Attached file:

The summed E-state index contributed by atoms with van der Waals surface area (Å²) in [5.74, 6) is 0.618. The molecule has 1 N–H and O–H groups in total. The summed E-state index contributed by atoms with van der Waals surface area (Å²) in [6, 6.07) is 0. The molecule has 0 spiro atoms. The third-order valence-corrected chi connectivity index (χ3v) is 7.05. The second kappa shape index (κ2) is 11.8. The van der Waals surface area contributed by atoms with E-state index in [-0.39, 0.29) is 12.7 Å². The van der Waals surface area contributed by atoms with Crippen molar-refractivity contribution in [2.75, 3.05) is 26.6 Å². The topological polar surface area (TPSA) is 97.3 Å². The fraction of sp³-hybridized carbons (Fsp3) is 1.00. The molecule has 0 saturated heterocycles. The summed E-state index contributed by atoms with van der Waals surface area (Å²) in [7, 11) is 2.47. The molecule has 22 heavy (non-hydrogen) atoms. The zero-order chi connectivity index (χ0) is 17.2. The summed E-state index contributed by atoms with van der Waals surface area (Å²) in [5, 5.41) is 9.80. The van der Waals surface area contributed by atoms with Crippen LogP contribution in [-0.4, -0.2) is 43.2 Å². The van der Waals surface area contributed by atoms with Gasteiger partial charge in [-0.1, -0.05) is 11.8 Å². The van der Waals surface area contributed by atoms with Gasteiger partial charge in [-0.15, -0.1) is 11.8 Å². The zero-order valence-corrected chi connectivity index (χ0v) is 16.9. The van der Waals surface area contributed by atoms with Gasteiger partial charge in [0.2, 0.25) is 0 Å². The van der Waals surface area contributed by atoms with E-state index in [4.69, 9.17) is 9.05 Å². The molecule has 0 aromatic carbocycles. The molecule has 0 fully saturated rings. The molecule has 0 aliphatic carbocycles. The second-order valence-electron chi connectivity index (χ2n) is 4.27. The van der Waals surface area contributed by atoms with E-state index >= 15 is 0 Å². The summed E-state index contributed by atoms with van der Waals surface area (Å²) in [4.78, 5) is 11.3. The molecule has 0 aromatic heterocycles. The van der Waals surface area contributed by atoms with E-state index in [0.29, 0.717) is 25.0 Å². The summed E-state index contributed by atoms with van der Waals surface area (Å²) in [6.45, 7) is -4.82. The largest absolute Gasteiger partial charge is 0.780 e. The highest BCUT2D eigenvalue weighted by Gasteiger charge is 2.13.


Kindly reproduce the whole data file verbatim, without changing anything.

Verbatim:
The summed E-state index contributed by atoms with van der Waals surface area (Å²) in [5.74, 6) is 0.618. The molecule has 1 N–H and O–H groups in total. The summed E-state index contributed by atoms with van der Waals surface area (Å²) in [6, 6.07) is 0. The molecule has 0 spiro atoms. The third-order valence-corrected chi connectivity index (χ3v) is 7.05. The second kappa shape index (κ2) is 11.8. The van der Waals surface area contributed by atoms with E-state index in [-0.39, 0.29) is 12.7 Å². The van der Waals surface area contributed by atoms with Crippen molar-refractivity contribution in [2.75, 3.05) is 26.6 Å². The topological polar surface area (TPSA) is 97.3 Å². The fraction of sp³-hybridized carbons (Fsp3) is 1.00. The molecule has 0 saturated heterocycles. The summed E-state index contributed by atoms with van der Waals surface area (Å²) in [7, 11) is 2.47. The molecule has 22 heavy (non-hydrogen) atoms. The zero-order chi connectivity index (χ0) is 17.2. The summed E-state index contributed by atoms with van der Waals surface area (Å²) in [5, 5.41) is 9.80. The van der Waals surface area contributed by atoms with Crippen LogP contribution in [-0.4, -0.2) is 43.2 Å². The van der Waals surface area contributed by atoms with Gasteiger partial charge in [-0.1, -0.05) is 11.8 Å². The van der Waals surface area contributed by atoms with Gasteiger partial charge in [-0.15, -0.1) is 11.8 Å². The zero-order valence-corrected chi connectivity index (χ0v) is 16.9. The van der Waals surface area contributed by atoms with Gasteiger partial charge in [0.2, 0.25) is 0 Å². The van der Waals surface area contributed by atoms with E-state index in [4.69, 9.17) is 9.05 Å². The molecule has 0 aromatic carbocycles. The molecule has 0 fully saturated rings. The molecule has 0 aliphatic carbocycles. The second-order valence-electron chi connectivity index (χ2n) is 4.27. The van der Waals surface area contributed by atoms with E-state index >= 15 is 0 Å². The summed E-state index contributed by atoms with van der Waals surface area (Å²) in [4.78, 5) is 11.3. The molecule has 0 aromatic heterocycles. The van der Waals surface area contributed by atoms with E-state index in [0.29, 0.717) is 25.0 Å². The summed E-state index contributed by atoms with van der Waals surface area (Å²) in [6.45, 7) is -4.82. The largest absolute Gasteiger partial charge is 0.780 e. The highest BCUT2D eigenvalue weighted by Gasteiger charge is 2.13.